Unveiling the critical role of active site interaction in single atom catalyst towards hydrogen evolution catalysis

Nano Energy ◽  
2022 ◽  
Vol 93 ◽  
pp. 106819
Feng Li ◽  
Gao-Feng Han ◽  
Yunfei Bu ◽  
Shanshan Chen ◽  
Ishfaq Ahmad ◽  
2022 ◽  
Vol 452 ◽  
pp. 214289
Priyanka Aggarwal ◽  
Debasish Sarkar ◽  
Kamlendra Awasthi ◽  
Prashanth W. Menezes

1991 ◽  
Vol 274 (3) ◽  
pp. 707-713 ◽  
M P Jackman ◽  
A Hajnal ◽  
K Lerch

Site-directed mutagenesis was used to determine the functional role of several residues of Streptomyces glaucescens tyrosinase. Replacement of His-37, -53, -193 or -215 by glutamine yields albino phenotypes, as determined by expression on melanin-indicator plates. The purified mutant proteins display no detectable oxy-enzyme and increased Cu lability at the binuclear active site. The carbonyl derivatives of H189Q and H193Q luminesce, with lambda max. displaced more than 25 nm to a longer wavelength compared with native tyrosinase. The remaining histidine mutants display no detectable luminescence. The results are consistent with these histidine residues (together with His-62 and His-189 reported earlier) acting as Cu ligands in the Streptomyces glaucescens enzyme. Conservative substitution of the invariant Asn-190 by glutamine also gives an albino phenotype, no detectable oxy-enzyme and labilization of active-site Cu. The luminescence spectrum of carbonyl-N190Q, however, closely resembles that of the native enzyme under conditions promoting double Cu occupancy of the catalytic site. A critical role for Asn-190 in active-site hydrogen-bonding interactions is proposed.

2020 ◽  
Maoqi Cao ◽  
Kang Liu ◽  
Yao Song ◽  
Chao Ma ◽  
Yiyang Lin ◽  

Abstract Electrochemical water splitting has drawn tremendous interest for the scalable and sustainable conversion of renewable electricity to clear hydrogen fuel and chemicals. However, the sluggishly kinetics of water dissociation step in alkaline solutions restrict severely the application of hydrogen evolution reaction (HER). Here, we designed and prepared cobalt layers with nitrogen modified atomically dispersed Mo sites (N-Mo/Co SAA) to boost the activity of HER. Density functional theory (DFT) calculations demonstrated that the N can induce the asymmetry charge localization of Moδ+ to facilitate the water dissociation. The energy barriers of water dissociation reduced from 0.48 to 0.35 eV by the charge localized Moδ+ site. High resolution transmission electron microscope (HRTEM) and synchrotron X-ray absorption spectroscopy (XAS) measurements confirmed the structure of N modified atomically dispersed Moδ+. Ambient pressure X-ray photoelectron spectroscopy (AP-XPS) measurements assessed the atomically dispersed Moδ+ site is the active site for water dissociation. Thus, the obtained N-Mo/Co catalyst exhibits record activity with 12 mV overpotential to achieve the current density of 10 mA cm− 2 and Tafel slope of 31 mV dec− 1 in alkaline media, which are superior to 32 mV overpotential for 10 mA cm− 2 and 38 mV dec− 1 Tafel slope on best commercial 20 wt% Pt/C sample in the same condition. This design strategy provided a new pathway to boost the activity of single atom alloy (SAA) by regulating the charge localization of the active site precisely at the atomic-level.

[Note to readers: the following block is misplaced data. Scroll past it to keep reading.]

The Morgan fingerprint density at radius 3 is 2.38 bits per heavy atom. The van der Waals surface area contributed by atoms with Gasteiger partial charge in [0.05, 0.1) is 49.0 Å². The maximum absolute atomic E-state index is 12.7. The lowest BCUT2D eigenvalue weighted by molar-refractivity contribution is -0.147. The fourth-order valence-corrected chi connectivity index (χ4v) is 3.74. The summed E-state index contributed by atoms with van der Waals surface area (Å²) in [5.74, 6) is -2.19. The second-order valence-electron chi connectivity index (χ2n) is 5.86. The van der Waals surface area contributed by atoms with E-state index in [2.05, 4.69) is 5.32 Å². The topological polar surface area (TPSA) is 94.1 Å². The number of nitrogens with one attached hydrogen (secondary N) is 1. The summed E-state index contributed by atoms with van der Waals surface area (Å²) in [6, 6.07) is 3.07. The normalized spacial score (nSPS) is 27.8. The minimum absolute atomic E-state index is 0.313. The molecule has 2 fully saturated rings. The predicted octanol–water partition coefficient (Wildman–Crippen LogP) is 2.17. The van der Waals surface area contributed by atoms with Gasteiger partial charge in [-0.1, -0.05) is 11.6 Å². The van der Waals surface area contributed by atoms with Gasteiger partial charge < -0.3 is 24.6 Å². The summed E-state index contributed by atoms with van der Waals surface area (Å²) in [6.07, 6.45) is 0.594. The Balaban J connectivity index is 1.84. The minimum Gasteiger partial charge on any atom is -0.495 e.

Nano Letters ◽  
2019 ◽  
Vol 19 (11) ◽  
pp. 8118-8124 ◽  
Xiangye Liu ◽  
Baichang Li ◽  
Xufan Li ◽  
Avetik R. Harutyunyan ◽  
James Hone ◽  

2007 ◽  
Vol 282 (38) ◽  
pp. 28157-28163 ◽  
Karin Valmsen ◽  
William E. Boeglin ◽  
Reet Järving ◽  
Ivar Järving ◽  
Külliki Varvas ◽  

The correct stereochemistry of prostaglandins is a prerequisite of their biological activity and thus is under a strict enzymatic control. Recently, we cloned and characterized two cyclooxygenase (COX) isoforms in the coral Plexaura homomalla that share 97% amino acid sequence identity, yet form prostaglandins with opposite stereochemistry at carbon 15. The difference in oxygenation specificity is only partially accounted for by the single amino acid substitution in the active site (Ile or Val at position 349). For further elucidation of residues involved in the C-15 stereocontrol, a series of sequence swapping and site-directed mutagenesis experiments between 15R- and 15S-COX were performed. Our results show that the change in stereochemistry at carbon 15 of prostaglandins relates mainly to five amino acid substitutions on helices 5 and 6 of the coral COX. In COX proteins, these helices form a helix-turn-helix motif that traverses through the entire protein, contributing to the second shell of residues around the oxygenase active site; it constitutes the most highly conserved region where even slight changes result in loss of catalytic activity. The finding that this region is among the least conserved between the P. homomalla 15S- and 15R-specific COX further supports its significance in maintaining the desired prostaglandin stereochemistry at C-15. The results are particularly remarkable because, based on its strong conservation, the conserved middle of helix 5 is considered as central to the core structure of peroxidases, of which COX proteins are derivatives. Now we show that the same parts of the protein are involved in the control of oxygenation with 15R or 15S stereospecificity in the dioxygenase active site.

Biochemistry ◽  
1998 ◽  
Vol 37 (21) ◽  
pp. 7725-7732 ◽  
James Zapf ◽  
Madhusudan ◽  
Charles E. Grimshaw ◽  
James A. Hoch ◽  
Kottayil I. Varughese ◽  

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